Join The Conversation With Mishpacha's Weekly Newsletter



The Root of the Problem

Chana Yanofsky

There were still three weeks until production preparations were supposed to begin. Surgery or not, nothing would stand in Tehilla’s way

Wednesday, December 20, 2017

mishpacha image

 

T ehilla just made it onto her school bus and thanked Hashem that there was still one empty seat. She fumbled in her bag for the ice pack, and held it firmly against her cheek. Standing would have made this so much worse.

“Hey, you’re Tehilla, right?”

Tehilla plunged her ice pack back into her bag and swung around in her seat.

“My sister and I were just watching the show from last year! How did you pull that off in two weeks? It was so amazing!”

Her cheeks, already pink, turned red. It was a compliment she would never be sick of hearing. Even months after the production was over, hearing comments like these made it all worthwhile. The pain in her gums suddenly hurt less.

“I really hope this year’s will be just as good.”

Why did everyone always say that? Did they think she had any intention of disappointing the whole community?

She smiled politely. “Im yirtzeh Hashem, it will be just as good, if not better!”

 

Another sharp pain on the side of her jaw told her it would be better to stop talking.

Tehilla was feeling more pressure than usual this year. If it wasn’t for her tooth pain it might not have been all that bad, but she was due for root canal surgery in a couple of days and until then had to contend with agonizing pain, not to mention sleepless nights. She’d heard the surgery was supposed to be horrible and the recovery even worse. Tehilla could not accept that all this was happening now! Production practice was set to begin in a few weeks.

On top of it all, Ruvi had just switched schools and was having a difficult time adjusting. Her mother had once explained to Tehilla that it always took Ruvi a while to cope with changes... it was part of his issue. But even for a 15-year-old with autism, there was something unique about him. True, he couldn’t look you in the eye when you spoke to him, and staying focused on a task for more than five minutes was virtually impossible, but when a crisis hit, Ruvi was the star of the day. Whether he was rescuing injured cats or finding lost children in crowds, Ruvi was always in the hotspot of action. The night before last year’s production he spent four hours hot-gluing feathers to 40 hats for the Indian dance. Tehilla imagined that her brother would make an awesome Hatzolah member one day.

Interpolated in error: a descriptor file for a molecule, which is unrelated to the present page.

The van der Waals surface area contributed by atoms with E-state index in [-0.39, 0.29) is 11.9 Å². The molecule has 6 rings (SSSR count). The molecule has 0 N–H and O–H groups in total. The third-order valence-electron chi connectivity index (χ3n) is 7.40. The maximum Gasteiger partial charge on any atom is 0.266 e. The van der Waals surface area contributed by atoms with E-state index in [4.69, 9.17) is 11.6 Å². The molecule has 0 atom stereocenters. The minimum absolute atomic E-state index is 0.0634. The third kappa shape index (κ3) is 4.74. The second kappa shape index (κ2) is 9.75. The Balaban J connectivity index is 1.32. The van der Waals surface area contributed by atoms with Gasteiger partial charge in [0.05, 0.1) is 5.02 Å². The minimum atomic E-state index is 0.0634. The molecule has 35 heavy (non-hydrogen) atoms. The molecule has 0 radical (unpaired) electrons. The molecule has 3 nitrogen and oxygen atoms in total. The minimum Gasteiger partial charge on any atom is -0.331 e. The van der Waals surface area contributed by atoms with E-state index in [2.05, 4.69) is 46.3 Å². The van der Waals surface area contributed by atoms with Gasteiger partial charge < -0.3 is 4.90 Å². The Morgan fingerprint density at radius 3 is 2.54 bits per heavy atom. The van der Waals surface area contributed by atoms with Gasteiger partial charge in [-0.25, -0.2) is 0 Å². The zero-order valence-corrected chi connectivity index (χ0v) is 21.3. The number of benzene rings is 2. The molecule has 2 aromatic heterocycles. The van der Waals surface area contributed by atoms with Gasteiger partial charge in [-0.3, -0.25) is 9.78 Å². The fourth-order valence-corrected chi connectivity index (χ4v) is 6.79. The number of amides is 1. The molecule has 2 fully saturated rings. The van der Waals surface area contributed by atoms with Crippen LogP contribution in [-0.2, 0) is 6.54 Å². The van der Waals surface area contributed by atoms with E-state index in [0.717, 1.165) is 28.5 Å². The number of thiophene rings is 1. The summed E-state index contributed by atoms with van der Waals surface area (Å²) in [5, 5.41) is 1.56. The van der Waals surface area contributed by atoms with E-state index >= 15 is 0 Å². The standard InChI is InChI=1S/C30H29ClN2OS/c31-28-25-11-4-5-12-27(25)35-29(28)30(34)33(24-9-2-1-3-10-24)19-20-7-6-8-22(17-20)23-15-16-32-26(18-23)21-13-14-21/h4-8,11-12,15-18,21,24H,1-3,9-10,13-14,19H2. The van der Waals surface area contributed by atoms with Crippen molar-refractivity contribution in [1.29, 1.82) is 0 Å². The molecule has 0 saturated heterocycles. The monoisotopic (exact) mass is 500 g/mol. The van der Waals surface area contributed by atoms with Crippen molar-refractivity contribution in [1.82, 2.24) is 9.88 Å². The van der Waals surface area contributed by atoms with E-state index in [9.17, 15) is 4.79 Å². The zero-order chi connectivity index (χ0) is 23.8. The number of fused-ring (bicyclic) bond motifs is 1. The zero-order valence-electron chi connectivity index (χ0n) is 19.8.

There were still three weeks until production preparations were supposed to begin. Surgery or not, nothing would stand in Tehilla’s way. Everyone was counting on her, especially the children at the local special-needs center; all the proceeds from the play went to pay for their summer programs. (Excerpted from Mishpacha Jr., Issue 690)

Related Stories

International Organizations

Yisrael Rutman

If someone asked you to think of an international organization, how many could you come up with? The...

Jr. Tales: Blanket Solution

Rivka Small

“Imagine sitting in that store all day among dusty antiques and crumbling books,” mused Rikki. “I wo...

Crisscross: Chapter 1

Tovy Mann

Ima told me that I’m getting a new sibling today. At last! There are advantages to being an only chi...

Share this page with a friend. Fill in the information below, and we'll email your friend a link to this page on your behalf.

Your name
Your email address
You friend's name
Your friend's email address
Please type the characters you see in the image into the box provided.
CAPTCHA
Message


MM217
 
The Fortunes of War
Rabbi Moshe Grylak We’re still feeling the fallout of the First World War
Some Lessons, But Few Portents
Yonoson Rosenblum What the midterms tell us about 2020
Vote of Confidence
Eyan Kobre Why I tuned in to the liberal radio station
5 out of 10
Rabbi Dovid Bashevkin Top 5 Moments of the Kinus
Day in the Life
Rachel Bachrach Chaim White of KC Kosher Co-op
When Less is More
Rabbi Ron Yitzchok Eisenman How a good edit enhances a manuscript
It’s My Job
Jacob L. Freedman “Will you force me to take meds?”
They’re Still Playing My Song?
Riki Goldstein Yitzy Bald’s Yerav Na
Yisroel Werdyger Can’t Stop Singing
Riki Goldstein Ahrele Samet’s Loi Luni
Double Chords of Hope
Riki Goldstein You never know how far your music can go
Will Dedi Have the Last Laugh?
Dovid N. Golding Dedi and Ding go way back
Battle of the Budge
Faigy Peritzman Using stubbornness to grow in ruchniyus
The Challenging Child
Sarah Chana Radcliffe Strategies for raising the difficult child
Bucking the Trend
Sara Eisemann If I skip sem, will I get a good shidduch?
The Musician: Part 1
D. Himy, M.S. CCC-SLP and Zivia Reischer "If she can't read she'll be handicapped for life!"